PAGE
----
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"Aid in Dying" Movement: Thoughts

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http://www.nytimes.com/2014/02/08/us/easing-terminal-patients-path-to-death-legally.html?partner=rss&emc=rss&_r=0

 

DENVER — Helping the terminally ill end their lives, condemned for decades as immoral, is gaining traction. Banned everywhere but Oregon until 2008, it is now legal in five states. Its advocates, who have learned to shun the term “assisted suicide,” believe that as baby boomers watch frail parents suffer, support for what they call the “aid in dying” movement will grow further.

In January, a district court in New Mexico authorized doctors to provide lethal prescriptions and declared a constitutional right for “a competent, terminally ill patient to choose aid in dying.” Last May, the Vermont Legislature passed a law permitting it, joining Montana, Oregon and Washington. This spring, advocates are strongly promoting “death with dignity” bills in Connecticut and other states.

 

Thoughts on this subject? I'm all for this. While many people here seem to think uninsured people's use of the ER is driving up health care costs, I'd be curious to see just how keeping uninsured people alive against their wishes contributes to this as well....

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Posted · Report post

slippery slope?

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As someone who recently went through this I have to say I am in favor of this.
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Really dont see why someone has to aid someone to die if they really want to die unless that person is a para or quadraplegic.

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Really dont see why someone has to aid someone to die if they really want to die unless that person is a para or quadraplegic.

My stepfather preferred to live every moment he could still talk and what have you.

Then he suffered for a week as the family stood around him and listened to him moan loudly as cancer slowly killed him.

Once he was in that state we should have had the ability to help him crossover in a more peaceful manner.
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The other issue that comes to mind is life insurance policies. I believe suicide negates that, this would allow an alternative and make sure your family is still taken care of.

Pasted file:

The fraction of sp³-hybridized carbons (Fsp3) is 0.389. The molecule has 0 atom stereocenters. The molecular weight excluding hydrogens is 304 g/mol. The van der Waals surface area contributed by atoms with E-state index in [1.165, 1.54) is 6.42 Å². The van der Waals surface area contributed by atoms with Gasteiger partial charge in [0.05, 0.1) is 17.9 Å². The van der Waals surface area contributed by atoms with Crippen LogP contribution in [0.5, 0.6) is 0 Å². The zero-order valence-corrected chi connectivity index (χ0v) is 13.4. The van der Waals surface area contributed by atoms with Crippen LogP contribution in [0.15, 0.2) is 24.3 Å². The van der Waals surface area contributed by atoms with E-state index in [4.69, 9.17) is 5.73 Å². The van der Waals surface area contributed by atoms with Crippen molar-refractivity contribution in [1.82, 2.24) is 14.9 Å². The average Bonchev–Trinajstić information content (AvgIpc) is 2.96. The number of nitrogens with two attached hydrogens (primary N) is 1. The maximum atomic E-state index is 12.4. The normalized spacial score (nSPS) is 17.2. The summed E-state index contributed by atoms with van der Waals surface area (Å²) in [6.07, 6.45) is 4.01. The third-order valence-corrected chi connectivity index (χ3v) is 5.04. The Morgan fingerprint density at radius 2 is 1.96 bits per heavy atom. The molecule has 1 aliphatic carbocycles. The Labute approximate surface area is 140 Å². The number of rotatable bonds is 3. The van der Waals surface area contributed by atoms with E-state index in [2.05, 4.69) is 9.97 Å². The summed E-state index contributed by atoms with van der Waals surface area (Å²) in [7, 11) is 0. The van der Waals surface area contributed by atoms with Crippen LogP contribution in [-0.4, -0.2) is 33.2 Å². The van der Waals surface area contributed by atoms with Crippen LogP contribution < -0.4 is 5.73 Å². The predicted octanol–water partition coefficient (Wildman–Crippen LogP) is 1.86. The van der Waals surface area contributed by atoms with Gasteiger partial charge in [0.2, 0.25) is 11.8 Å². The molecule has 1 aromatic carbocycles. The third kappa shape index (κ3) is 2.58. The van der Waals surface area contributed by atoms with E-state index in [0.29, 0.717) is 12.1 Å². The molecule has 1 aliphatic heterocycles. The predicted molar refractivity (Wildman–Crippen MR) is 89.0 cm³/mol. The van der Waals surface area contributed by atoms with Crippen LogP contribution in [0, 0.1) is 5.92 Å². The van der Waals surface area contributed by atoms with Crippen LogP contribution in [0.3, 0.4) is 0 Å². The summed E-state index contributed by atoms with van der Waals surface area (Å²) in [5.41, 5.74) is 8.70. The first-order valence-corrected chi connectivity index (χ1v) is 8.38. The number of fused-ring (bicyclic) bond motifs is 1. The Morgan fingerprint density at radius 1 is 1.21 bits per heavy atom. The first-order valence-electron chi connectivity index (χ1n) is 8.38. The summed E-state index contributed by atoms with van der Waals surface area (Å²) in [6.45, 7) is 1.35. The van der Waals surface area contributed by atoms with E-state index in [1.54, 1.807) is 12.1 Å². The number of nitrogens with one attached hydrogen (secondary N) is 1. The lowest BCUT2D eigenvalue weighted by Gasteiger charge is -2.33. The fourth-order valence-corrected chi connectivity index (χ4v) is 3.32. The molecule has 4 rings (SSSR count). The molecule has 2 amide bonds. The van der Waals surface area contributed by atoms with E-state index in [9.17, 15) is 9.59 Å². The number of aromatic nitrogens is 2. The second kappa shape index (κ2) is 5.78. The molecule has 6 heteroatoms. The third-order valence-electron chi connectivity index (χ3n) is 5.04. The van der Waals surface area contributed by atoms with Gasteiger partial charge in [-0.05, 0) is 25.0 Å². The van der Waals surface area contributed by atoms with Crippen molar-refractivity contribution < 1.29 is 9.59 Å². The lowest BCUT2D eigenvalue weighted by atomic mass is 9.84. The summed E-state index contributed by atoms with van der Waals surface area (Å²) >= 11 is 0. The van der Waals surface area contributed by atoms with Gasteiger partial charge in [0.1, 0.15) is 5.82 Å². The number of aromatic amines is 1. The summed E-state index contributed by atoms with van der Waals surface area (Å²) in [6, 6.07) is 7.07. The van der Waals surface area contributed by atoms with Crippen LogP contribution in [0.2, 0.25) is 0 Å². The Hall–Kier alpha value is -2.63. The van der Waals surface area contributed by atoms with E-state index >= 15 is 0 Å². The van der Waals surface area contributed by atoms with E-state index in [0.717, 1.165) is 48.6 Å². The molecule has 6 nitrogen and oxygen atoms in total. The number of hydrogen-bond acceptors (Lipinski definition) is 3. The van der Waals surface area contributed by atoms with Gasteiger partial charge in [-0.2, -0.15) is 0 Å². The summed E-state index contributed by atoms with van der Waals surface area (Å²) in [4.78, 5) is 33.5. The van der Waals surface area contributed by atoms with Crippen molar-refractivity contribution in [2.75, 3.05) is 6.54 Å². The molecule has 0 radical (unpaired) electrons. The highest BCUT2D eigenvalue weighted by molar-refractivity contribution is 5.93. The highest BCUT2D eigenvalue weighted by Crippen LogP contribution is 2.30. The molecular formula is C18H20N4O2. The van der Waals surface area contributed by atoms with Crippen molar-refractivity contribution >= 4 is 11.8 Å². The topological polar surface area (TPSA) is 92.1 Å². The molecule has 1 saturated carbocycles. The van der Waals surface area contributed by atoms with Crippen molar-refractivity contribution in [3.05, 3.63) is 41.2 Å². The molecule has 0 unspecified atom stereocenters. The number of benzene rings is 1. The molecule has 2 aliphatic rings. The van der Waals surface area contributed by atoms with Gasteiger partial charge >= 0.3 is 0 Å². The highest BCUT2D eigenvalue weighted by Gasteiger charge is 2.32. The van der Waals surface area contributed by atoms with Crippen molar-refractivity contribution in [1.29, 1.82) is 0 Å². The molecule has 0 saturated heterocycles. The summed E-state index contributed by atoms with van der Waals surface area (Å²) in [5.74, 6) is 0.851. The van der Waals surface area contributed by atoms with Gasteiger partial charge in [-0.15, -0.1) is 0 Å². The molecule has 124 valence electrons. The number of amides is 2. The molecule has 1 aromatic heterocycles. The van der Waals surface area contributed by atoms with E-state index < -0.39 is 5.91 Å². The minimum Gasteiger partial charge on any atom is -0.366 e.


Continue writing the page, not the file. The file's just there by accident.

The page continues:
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I have no problems with it as long as people don't start killing off grannie because she's too much of a burden. 

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The other issue that comes to mind is life insurance policies. I believe suicide negates that, this would allow an alternative and make sure your family is still taken care of.

 

Nah usually suicide only negates the policy if it is the first year or so after taking out the policy.

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If you are interested in this topic and have access to HBO Documentary Specials, I highly recommend you watch this one.

http://youtu.be/_F-525sCzhE

“In the beginning none of us wanted to do it except Mom,” he said in an interview. “Taking her own life was a very difficult decision for her, but she felt strongly that others should have the same choice. For her, it wasn’t about dying but living with dignity and not being a burden to her family.”
http://www.nytimes.com/2011/01/25/movies/25sundance.html?_r=0

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My stepfather preferred to live every moment he could still talk and what have you.

Then he suffered for a week as the family stood around him and listened to him moan loudly as cancer slowly killed him.

Once he was in that state we should have had the ability to help him crossover in a more peaceful manner.

 

The Morphine Tap-out, that's what I called it.

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Nah usually suicide only negates the policy if it is the first year or so after taking out the policy.


That may be true. I was just thinking off the top of my head.

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I believe everyone should kill themself.

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